Iontophoresis and pharmacological agents tested.Iontophoresing electrodes were triple-barrel glass micropipettes with tips broken to inner tip diameters of <10 μm. Electrodes were variously filled with different transmitter agonists and antagonists, respectively. This allowed us to affect the same cell cluster with both agonists and antagonists during the same penetration. Actions caused by the different drugs injected from one multibarrel pipette into the same brain area served as a control for one another. GABAergic drugs tested were GABA, 3-hydroxy- 5-aminomethylisoxazole (muscimol hydrobromide), and bicuculline methiodide. Glutamatergic drugs tested werel-glutamate, AMPA, 6-cyano-7-nitroquinoxaline-2,3-dione (CNQX), NMDA, (±)-3- (2-carboxypiperazin-4-yl)propanephosphonic acid (CPP), and dl-2-amino-5-phosphonovaleric acid (AP-5). All drugs were obtained from Sigma (St. Louis, MO). Concentrations for all agonists and antagonists were 10 mm(natural transmitters, 100 mm) in 165 mm NaCl. For GABAergic drugs, pH 3.2 and 100–400 nA positive current for injection and negative to prevent leakage; for glutamatergic drugs, pH 8.3, negative current for injection, positive to prevent leakage. Despite these rather large amounts of current used for injections, we found that effects were limited to less than ±200 μm of the injection site (see Mapping of bicuculline effects).
The pipettes were placed stereotaxically (see above) before drug injections. They remained in place for the duration of the iontophoresis and also for the recovery period (while applying backing current) when we intended to inject the same drug again or to inject a different drug from one of the two other barrels of the same triple-barrel pipette at the identical site as a control. Pipettes did not remain in the brain but were retracted at the end of the daily experimental sessions and also when we tested the bat's DSC performance for real Doppler-shifted echoes on the pendulum immediately after drug injection while the drug was still effective (see above).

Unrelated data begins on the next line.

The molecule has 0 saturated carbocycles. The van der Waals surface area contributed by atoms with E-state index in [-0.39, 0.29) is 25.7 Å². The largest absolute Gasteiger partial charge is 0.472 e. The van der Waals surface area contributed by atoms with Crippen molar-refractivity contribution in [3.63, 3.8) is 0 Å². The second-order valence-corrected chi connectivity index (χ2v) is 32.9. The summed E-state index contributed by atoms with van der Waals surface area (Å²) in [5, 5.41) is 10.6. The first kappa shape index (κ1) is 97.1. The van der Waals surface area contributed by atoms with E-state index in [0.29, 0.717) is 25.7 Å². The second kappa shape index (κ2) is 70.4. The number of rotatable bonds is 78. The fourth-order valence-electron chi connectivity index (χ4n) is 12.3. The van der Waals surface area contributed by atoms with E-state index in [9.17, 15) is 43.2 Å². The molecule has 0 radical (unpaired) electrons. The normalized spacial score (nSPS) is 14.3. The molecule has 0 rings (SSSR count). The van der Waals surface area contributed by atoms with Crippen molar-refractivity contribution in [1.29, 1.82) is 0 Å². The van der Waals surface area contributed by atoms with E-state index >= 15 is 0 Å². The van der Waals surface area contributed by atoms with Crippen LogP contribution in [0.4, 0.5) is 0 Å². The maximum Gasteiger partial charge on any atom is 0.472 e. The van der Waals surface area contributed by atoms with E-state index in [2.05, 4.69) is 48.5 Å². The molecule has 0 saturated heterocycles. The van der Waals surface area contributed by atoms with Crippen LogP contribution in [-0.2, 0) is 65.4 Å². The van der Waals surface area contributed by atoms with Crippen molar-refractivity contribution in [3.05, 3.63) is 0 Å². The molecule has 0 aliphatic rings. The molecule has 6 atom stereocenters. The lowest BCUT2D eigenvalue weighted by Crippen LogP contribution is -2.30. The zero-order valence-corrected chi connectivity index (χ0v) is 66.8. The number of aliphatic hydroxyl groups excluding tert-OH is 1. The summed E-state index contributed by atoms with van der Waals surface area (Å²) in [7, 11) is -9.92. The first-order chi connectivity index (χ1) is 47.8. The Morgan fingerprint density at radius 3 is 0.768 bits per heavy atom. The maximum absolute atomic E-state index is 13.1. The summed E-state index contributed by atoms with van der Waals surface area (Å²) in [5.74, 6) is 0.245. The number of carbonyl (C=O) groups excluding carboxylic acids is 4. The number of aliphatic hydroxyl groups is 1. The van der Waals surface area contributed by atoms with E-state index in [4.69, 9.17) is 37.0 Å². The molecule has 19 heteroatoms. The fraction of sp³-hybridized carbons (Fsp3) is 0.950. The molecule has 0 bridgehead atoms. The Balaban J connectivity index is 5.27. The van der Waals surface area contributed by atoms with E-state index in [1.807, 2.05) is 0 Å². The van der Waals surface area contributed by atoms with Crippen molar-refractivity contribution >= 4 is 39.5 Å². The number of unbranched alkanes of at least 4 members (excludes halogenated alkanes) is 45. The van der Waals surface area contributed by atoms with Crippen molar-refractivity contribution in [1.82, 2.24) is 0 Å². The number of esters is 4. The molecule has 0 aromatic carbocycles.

To unequivocally verify the site of our drug injections, in 10 of the 14 bats used here, we either made a very small permanent electric lesion with an electrode at the conclusion of the experiment (Metzner, 1993) or injected biotinylated muscimol and visualized the label histochemically (see Fig. 2; for details on biotinylation procedure, see below). Comparison of the actual location of a lesion or injection site with the stereotaxically predicted position revealed an accuracy of approximately ±100 μm. Other injection sites could be reconstructed with reference to the histologically verified site using the stereotaxic coordinates of the corresponding penetrations.
Histochemical visualization of muscimol. Before biotinylation of muscimol (MUS), a positive charge was added by incubating MUS with bromoacetic acid. Subsequent biotinylation with biotin (long-arm) hydrazide (Vector Laboratories, Burlingame, CA) enables iontophoresis of the biotinylation product. By comparing the action of biotinylated MUS with that of unbiotinylated MUS at the same injection sites, we found that the physiological activity of biotinylated MUS did not differ from that of its unbiotinylated form. Individual neurons presumably affected by MUS were labeled, probably because of receptor internalization. Labeling was similar to that obtained with biotinylated ibotenic acid or neurobiotin and biocytin.
In the first step of the biotinylation procedure, a positive charge was added to MUS, allowing us to inject it using iontophoresis. Three solutions (A–C) were prepared. For solution A, to a 10 mmequivalent of MUS hydrobromide (Research Biochemicals, Natick, MA), bromoacetic acid (Sigma) was added at a 1:1 molar ratio. Substances were dissolved in acetonitrile (Sigma) for anhydrous conditions and incubated for ∼30 min at 4°C protected from light. For solution B, biotin (long-arm) hydrazide (Vector Laboratories) was dissolved in dimethylsulfoxide to a concentration of 50 mg/ml. For solution C, 1-(3-dimethylaminopropyl)-3-ethyl carbodiimide-HCl was dissolved in 165 mm NaCl to a concentration of 100 mg/ml. Then we added 40 μl of solution B to 100 μl of solution C/1 ml of solution A. We incubated at 4°C protected from light for 3–4 hr (<20 hr). Note that the maximum concentration of MUS was limited to ∼20 mm. Above this concentration, the biotin (long-arm) hydrazide polymerized when added at the corresponding molar equivalent.